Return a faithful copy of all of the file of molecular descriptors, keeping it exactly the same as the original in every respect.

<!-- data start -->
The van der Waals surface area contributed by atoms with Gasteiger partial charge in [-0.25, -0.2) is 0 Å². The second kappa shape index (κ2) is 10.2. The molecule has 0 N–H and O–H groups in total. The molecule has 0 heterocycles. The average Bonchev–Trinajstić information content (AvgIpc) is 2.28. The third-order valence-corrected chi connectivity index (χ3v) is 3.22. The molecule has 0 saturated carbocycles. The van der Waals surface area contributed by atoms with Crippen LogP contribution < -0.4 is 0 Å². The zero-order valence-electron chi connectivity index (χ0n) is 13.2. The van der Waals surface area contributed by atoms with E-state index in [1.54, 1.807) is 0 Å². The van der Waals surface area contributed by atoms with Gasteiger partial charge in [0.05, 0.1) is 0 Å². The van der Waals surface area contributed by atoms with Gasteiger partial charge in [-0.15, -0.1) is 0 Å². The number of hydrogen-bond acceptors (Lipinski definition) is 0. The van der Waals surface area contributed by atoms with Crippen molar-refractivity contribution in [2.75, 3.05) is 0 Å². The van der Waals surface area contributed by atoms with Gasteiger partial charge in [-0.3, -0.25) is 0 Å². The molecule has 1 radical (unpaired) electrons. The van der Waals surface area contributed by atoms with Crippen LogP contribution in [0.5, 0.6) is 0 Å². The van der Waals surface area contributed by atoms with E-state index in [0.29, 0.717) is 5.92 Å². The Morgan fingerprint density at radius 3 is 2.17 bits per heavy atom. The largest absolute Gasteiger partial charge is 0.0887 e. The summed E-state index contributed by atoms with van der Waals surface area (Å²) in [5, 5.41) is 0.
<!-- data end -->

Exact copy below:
The van der Waals surface area contributed by atoms with Gasteiger partial charge in [-0.25, -0.2) is 0 Å². The second kappa shape index (κ2) is 10.2. The molecule has 0 N–H and O–H groups in total. The molecule has 0 heterocycles. The average Bonchev–Trinajstić information content (AvgIpc) is 2.28. The third-order valence-corrected chi connectivity index (χ3v) is 3.22. The molecule has 0 saturated carbocycles. The van der Waals surface area contributed by atoms with Crippen LogP contribution < -0.4 is 0 Å². The zero-order valence-electron chi connectivity index (χ0n) is 13.2. The van der Waals surface area contributed by atoms with E-state index in [1.54, 1.807) is 0 Å². The van der Waals surface area contributed by atoms with Gasteiger partial charge in [0.05, 0.1) is 0 Å². The van der Waals surface area contributed by atoms with Gasteiger partial charge in [-0.15, -0.1) is 0 Å². The number of hydrogen-bond acceptors (Lipinski definition) is 0. The van der Waals surface area contributed by atoms with Crippen molar-refractivity contribution in [2.75, 3.05) is 0 Å². The van der Waals surface area contributed by atoms with Gasteiger partial charge in [-0.3, -0.25) is 0 Å². The molecule has 1 radical (unpaired) electrons. The van der Waals surface area contributed by atoms with Crippen LogP contribution in [0.5, 0.6) is 0 Å². The van der Waals surface area contributed by atoms with E-state index in [0.29, 0.717) is 5.92 Å². The Morgan fingerprint density at radius 3 is 2.17 bits per heavy atom. The largest absolute Gasteiger partial charge is 0.0887 e. The summed E-state index contributed by atoms with van der Waals surface area (Å²) in [5, 5.41) is 0.